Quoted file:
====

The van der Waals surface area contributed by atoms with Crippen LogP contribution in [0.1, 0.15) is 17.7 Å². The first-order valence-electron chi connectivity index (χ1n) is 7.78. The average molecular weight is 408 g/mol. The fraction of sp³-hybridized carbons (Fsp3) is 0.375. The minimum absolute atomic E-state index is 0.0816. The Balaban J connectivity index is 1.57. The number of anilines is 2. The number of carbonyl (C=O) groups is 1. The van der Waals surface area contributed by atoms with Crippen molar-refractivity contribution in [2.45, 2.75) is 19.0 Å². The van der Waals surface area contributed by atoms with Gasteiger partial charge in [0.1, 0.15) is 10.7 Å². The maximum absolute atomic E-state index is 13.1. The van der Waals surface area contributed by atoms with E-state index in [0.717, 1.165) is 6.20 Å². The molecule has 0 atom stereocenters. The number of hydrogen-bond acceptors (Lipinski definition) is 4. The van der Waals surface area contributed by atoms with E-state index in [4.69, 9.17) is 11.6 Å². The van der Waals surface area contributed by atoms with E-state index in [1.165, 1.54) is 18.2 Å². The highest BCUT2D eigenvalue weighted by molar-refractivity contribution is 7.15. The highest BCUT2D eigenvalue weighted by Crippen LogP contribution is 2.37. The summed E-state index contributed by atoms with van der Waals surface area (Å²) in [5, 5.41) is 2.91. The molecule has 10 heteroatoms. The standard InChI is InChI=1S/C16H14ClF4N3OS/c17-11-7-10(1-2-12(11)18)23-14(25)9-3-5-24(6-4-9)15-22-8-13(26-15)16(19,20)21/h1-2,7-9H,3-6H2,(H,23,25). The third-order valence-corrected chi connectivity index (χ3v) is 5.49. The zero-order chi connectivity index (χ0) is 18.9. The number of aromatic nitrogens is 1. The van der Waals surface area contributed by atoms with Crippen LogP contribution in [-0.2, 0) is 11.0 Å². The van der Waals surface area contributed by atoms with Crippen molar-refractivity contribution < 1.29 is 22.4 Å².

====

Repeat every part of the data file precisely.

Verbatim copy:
The van der Waals surface area contributed by atoms with Crippen LogP contribution in [0.1, 0.15) is 17.7 Å². The first-order valence-electron chi connectivity index (χ1n) is 7.78. The average molecular weight is 408 g/mol. The fraction of sp³-hybridized carbons (Fsp3) is 0.375. The minimum absolute atomic E-state index is 0.0816. The Balaban J connectivity index is 1.57. The number of anilines is 2. The number of carbonyl (C=O) groups is 1. The van der Waals surface area contributed by atoms with Crippen molar-refractivity contribution in [2.45, 2.75) is 19.0 Å². The van der Waals surface area contributed by atoms with Gasteiger partial charge in [0.1, 0.15) is 10.7 Å². The maximum absolute atomic E-state index is 13.1. The van der Waals surface area contributed by atoms with E-state index in [0.717, 1.165) is 6.20 Å². The molecule has 0 atom stereocenters. The number of hydrogen-bond acceptors (Lipinski definition) is 4. The van der Waals surface area contributed by atoms with E-state index in [4.69, 9.17) is 11.6 Å². The van der Waals surface area contributed by atoms with E-state index in [1.165, 1.54) is 18.2 Å². The highest BCUT2D eigenvalue weighted by molar-refractivity contribution is 7.15. The highest BCUT2D eigenvalue weighted by Crippen LogP contribution is 2.37. The summed E-state index contributed by atoms with van der Waals surface area (Å²) in [5, 5.41) is 2.91. The molecule has 10 heteroatoms. The standard InChI is InChI=1S/C16H14ClF4N3OS/c17-11-7-10(1-2-12(11)18)23-14(25)9-3-5-24(6-4-9)15-22-8-13(26-15)16(19,20)21/h1-2,7-9H,3-6H2,(H,23,25). The third-order valence-corrected chi connectivity index (χ3v) is 5.49. The zero-order chi connectivity index (χ0) is 18.9. The number of aromatic nitrogens is 1. The van der Waals surface area contributed by atoms with Crippen LogP contribution in [-0.2, 0) is 11.0 Å². The van der Waals surface area contributed by atoms with Crippen molar-refractivity contribution < 1.29 is 22.4 Å².